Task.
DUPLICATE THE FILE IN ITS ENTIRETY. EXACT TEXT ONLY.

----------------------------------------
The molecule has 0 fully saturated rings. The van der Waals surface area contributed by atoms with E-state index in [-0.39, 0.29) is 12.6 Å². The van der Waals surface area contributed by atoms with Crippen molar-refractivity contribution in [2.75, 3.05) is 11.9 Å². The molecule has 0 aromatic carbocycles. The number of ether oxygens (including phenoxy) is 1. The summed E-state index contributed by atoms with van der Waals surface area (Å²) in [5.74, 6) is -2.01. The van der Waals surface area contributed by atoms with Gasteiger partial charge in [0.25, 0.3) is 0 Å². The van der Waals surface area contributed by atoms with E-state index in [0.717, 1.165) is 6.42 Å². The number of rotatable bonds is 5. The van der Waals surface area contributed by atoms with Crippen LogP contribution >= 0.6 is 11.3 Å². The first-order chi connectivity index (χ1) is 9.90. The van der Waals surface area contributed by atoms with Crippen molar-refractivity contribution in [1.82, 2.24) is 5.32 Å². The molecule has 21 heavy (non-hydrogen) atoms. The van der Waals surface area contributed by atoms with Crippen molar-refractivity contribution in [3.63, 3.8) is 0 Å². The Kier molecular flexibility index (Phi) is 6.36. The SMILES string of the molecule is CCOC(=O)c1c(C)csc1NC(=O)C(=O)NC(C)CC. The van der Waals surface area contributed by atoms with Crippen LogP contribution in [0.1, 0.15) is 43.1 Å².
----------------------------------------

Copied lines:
The molecule has 0 fully saturated rings. The van der Waals surface area contributed by atoms with E-state index in [-0.39, 0.29) is 12.6 Å². The van der Waals surface area contributed by atoms with Crippen molar-refractivity contribution in [2.75, 3.05) is 11.9 Å². The molecule has 0 aromatic carbocycles. The number of ether oxygens (including phenoxy) is 1. The summed E-state index contributed by atoms with van der Waals surface area (Å²) in [5.74, 6) is -2.01. The van der Waals surface area contributed by atoms with Gasteiger partial charge in [0.25, 0.3) is 0 Å². The van der Waals surface area contributed by atoms with E-state index in [0.717, 1.165) is 6.42 Å². The number of rotatable bonds is 5. The van der Waals surface area contributed by atoms with Crippen LogP contribution >= 0.6 is 11.3 Å². The first-order chi connectivity index (χ1) is 9.90. The van der Waals surface area contributed by atoms with Crippen molar-refractivity contribution in [1.82, 2.24) is 5.32 Å². The molecule has 21 heavy (non-hydrogen) atoms. The van der Waals surface area contributed by atoms with Crippen molar-refractivity contribution in [3.63, 3.8) is 0 Å². The Kier molecular flexibility index (Phi) is 6.36. The SMILES string of the molecule is CCOC(=O)c1c(C)csc1NC(=O)C(=O)NC(C)CC. The van der Waals surface area contributed by atoms with Crippen LogP contribution in [0.1, 0.15) is 43.1 Å².